Sunday, April 25, 2010
"Shades of Grey" by Jasper Fforde
Musings: I'm a big fan of Fforde's Thursday Next series, and I really loved Shades of Grey. In fact, as difficult as it is for me to say this--considering my devotion to literature and grammar--I think I may have even liked Shades better than the Thursday Next books.
The idea of color as a commodity is really interesting. We take our ability to see a full range of color for granted, but in this society, when at best people can see most of one type of color, all resources and money are spent towards artificial colorings. The color-ability affects a range of things, from people's emotions to their inability to see at night.
Shades of Grey has the same absurdist and flippant tone as Fforde's earlier series, and that style works particularly well for this world, which is governed by strict adherence to the rules, regardless of their effectiveness or relevance. For example, spoons are a huge underground commodity as no spoons are permitted to be manufactured; regular Leapbacks have ensured no new access to cars; citizens must have 1000 merits to marry and are not, under any circumstances, allowed to marry a complementary color. For anyone who's worked in an office or other environment guided more by protocol and tradition than common sense, the book is especially funny. But the humor of the rules also belies a more insidious process by which complacency is gained through social pressure.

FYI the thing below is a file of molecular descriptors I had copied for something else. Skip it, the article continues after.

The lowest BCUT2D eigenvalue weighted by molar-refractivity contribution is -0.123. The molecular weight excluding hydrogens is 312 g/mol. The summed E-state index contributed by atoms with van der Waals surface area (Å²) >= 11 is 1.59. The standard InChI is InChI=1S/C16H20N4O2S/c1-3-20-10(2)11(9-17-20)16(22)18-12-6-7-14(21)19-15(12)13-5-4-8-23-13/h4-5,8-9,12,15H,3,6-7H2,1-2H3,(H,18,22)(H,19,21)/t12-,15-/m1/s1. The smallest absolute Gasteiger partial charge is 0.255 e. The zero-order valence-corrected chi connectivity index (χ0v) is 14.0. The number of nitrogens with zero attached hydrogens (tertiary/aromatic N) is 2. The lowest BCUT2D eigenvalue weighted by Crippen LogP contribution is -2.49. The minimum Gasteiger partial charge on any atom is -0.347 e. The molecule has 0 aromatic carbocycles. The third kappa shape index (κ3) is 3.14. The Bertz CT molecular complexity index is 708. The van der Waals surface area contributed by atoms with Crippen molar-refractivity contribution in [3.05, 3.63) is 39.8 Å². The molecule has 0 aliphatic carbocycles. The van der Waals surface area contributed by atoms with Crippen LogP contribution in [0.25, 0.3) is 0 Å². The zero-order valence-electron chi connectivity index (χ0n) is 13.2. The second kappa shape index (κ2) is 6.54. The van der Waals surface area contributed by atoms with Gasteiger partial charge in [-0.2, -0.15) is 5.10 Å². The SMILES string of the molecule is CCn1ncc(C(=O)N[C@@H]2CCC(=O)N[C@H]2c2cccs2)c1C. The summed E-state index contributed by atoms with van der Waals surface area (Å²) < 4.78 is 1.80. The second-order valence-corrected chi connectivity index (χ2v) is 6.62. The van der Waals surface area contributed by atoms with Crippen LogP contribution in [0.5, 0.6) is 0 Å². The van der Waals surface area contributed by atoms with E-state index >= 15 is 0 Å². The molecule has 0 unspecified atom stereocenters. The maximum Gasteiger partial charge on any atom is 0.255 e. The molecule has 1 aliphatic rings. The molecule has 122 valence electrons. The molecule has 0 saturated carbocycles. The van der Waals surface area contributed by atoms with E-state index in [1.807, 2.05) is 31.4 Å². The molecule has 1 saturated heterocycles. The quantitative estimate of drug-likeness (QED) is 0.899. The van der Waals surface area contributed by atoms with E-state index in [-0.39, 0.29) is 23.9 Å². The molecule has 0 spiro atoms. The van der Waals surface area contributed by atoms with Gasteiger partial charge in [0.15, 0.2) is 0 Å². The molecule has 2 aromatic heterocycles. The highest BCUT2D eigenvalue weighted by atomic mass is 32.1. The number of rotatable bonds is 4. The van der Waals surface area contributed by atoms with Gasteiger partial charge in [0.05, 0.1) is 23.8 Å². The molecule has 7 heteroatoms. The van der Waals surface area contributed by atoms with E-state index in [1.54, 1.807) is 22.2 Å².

In fact, what I really liked about the novel was its dystopian feel and message. It's still silly a lot of the time, but there is also a sincere look at class privileges and ruling through subjugation of dissident ideas (think 1984) that the Thursday Next series doesn't have. In fact, the ending of the novel was surprisingly serious, and I cared significantly more for the characters as individuals than I did for Thursday or her eradicated husband.
Even though I missed the grammar jokes a bit, I'd highly recommend Shades of Grey to anyone looking for a light style with a serious undertone.